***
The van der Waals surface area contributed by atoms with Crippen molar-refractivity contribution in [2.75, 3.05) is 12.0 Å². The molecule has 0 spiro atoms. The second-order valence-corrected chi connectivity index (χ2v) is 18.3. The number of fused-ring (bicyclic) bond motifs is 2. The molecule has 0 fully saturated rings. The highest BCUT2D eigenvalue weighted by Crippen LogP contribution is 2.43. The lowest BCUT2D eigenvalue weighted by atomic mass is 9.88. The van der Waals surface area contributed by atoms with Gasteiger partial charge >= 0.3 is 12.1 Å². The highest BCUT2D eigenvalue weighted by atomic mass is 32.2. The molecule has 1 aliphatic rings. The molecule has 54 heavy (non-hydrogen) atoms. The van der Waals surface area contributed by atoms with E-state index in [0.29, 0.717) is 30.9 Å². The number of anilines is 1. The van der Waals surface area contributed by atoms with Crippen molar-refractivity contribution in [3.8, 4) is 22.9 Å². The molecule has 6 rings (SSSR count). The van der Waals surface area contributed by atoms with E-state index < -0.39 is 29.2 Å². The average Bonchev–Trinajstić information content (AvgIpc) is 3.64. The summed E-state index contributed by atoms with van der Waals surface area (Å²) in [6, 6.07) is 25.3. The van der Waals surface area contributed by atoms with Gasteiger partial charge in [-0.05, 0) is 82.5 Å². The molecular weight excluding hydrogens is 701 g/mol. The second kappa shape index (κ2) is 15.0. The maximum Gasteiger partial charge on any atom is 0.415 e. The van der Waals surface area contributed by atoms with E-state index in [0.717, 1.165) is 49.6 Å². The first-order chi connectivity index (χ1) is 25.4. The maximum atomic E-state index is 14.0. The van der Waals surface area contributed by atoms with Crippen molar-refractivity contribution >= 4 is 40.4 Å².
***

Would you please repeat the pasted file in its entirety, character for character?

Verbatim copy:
The van der Waals surface area contributed by atoms with Crippen molar-refractivity contribution in [2.75, 3.05) is 12.0 Å². The molecule has 0 spiro atoms. The second-order valence-corrected chi connectivity index (χ2v) is 18.3. The number of fused-ring (bicyclic) bond motifs is 2. The molecule has 0 fully saturated rings. The highest BCUT2D eigenvalue weighted by Crippen LogP contribution is 2.43. The lowest BCUT2D eigenvalue weighted by atomic mass is 9.88. The van der Waals surface area contributed by atoms with Gasteiger partial charge >= 0.3 is 12.1 Å². The highest BCUT2D eigenvalue weighted by atomic mass is 32.2. The molecule has 1 aliphatic rings. The molecule has 54 heavy (non-hydrogen) atoms. The van der Waals surface area contributed by atoms with E-state index in [0.29, 0.717) is 30.9 Å². The number of anilines is 1. The van der Waals surface area contributed by atoms with Crippen molar-refractivity contribution in [3.8, 4) is 22.9 Å². The molecule has 6 rings (SSSR count). The van der Waals surface area contributed by atoms with E-state index < -0.39 is 29.2 Å². The average Bonchev–Trinajstić information content (AvgIpc) is 3.64. The summed E-state index contributed by atoms with van der Waals surface area (Å²) in [6, 6.07) is 25.3. The van der Waals surface area contributed by atoms with Gasteiger partial charge in [-0.05, 0) is 82.5 Å². The molecular weight excluding hydrogens is 701 g/mol. The second kappa shape index (κ2) is 15.0. The maximum Gasteiger partial charge on any atom is 0.415 e. The van der Waals surface area contributed by atoms with E-state index in [0.717, 1.165) is 49.6 Å². The first-order chi connectivity index (χ1) is 25.4. The maximum atomic E-state index is 14.0. The van der Waals surface area contributed by atoms with Crippen molar-refractivity contribution >= 4 is 40.4 Å².